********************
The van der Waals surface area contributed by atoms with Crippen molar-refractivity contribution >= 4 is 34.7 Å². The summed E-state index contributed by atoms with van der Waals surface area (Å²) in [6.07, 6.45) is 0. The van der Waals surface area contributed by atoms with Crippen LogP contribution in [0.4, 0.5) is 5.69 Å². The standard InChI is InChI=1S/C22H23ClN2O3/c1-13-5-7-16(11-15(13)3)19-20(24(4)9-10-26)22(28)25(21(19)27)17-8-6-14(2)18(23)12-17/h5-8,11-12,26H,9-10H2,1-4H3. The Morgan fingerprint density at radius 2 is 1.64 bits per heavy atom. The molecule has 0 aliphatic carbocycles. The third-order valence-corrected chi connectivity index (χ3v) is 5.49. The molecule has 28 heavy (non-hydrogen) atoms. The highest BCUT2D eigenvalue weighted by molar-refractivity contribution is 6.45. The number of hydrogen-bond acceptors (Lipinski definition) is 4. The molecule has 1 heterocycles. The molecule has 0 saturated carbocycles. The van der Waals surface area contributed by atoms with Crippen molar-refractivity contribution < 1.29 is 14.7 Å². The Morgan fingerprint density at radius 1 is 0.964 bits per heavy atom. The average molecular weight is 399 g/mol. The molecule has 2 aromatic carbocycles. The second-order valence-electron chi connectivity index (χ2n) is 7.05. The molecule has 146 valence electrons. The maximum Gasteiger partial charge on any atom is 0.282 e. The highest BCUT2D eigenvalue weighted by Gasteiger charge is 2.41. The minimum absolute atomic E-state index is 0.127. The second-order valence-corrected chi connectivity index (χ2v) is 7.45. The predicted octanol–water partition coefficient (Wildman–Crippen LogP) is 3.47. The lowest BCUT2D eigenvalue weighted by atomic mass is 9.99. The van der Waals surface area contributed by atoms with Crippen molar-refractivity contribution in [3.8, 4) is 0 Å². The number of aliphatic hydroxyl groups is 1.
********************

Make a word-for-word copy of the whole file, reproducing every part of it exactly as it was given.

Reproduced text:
The van der Waals surface area contributed by atoms with Crippen molar-refractivity contribution >= 4 is 34.7 Å². The summed E-state index contributed by atoms with van der Waals surface area (Å²) in [6.07, 6.45) is 0. The van der Waals surface area contributed by atoms with Crippen LogP contribution in [0.4, 0.5) is 5.69 Å². The standard InChI is InChI=1S/C22H23ClN2O3/c1-13-5-7-16(11-15(13)3)19-20(24(4)9-10-26)22(28)25(21(19)27)17-8-6-14(2)18(23)12-17/h5-8,11-12,26H,9-10H2,1-4H3. The Morgan fingerprint density at radius 2 is 1.64 bits per heavy atom. The molecule has 0 aliphatic carbocycles. The third-order valence-corrected chi connectivity index (χ3v) is 5.49. The molecule has 28 heavy (non-hydrogen) atoms. The highest BCUT2D eigenvalue weighted by molar-refractivity contribution is 6.45. The number of hydrogen-bond acceptors (Lipinski definition) is 4. The molecule has 1 heterocycles. The molecule has 0 saturated carbocycles. The van der Waals surface area contributed by atoms with Crippen molar-refractivity contribution < 1.29 is 14.7 Å². The Morgan fingerprint density at radius 1 is 0.964 bits per heavy atom. The average molecular weight is 399 g/mol. The molecule has 2 aromatic carbocycles. The second-order valence-electron chi connectivity index (χ2n) is 7.05. The molecule has 146 valence electrons. The maximum Gasteiger partial charge on any atom is 0.282 e. The highest BCUT2D eigenvalue weighted by Gasteiger charge is 2.41. The minimum absolute atomic E-state index is 0.127. The second-order valence-corrected chi connectivity index (χ2v) is 7.45. The predicted octanol–water partition coefficient (Wildman–Crippen LogP) is 3.47. The lowest BCUT2D eigenvalue weighted by atomic mass is 9.99. The van der Waals surface area contributed by atoms with Crippen molar-refractivity contribution in [3.8, 4) is 0 Å². The number of aliphatic hydroxyl groups is 1.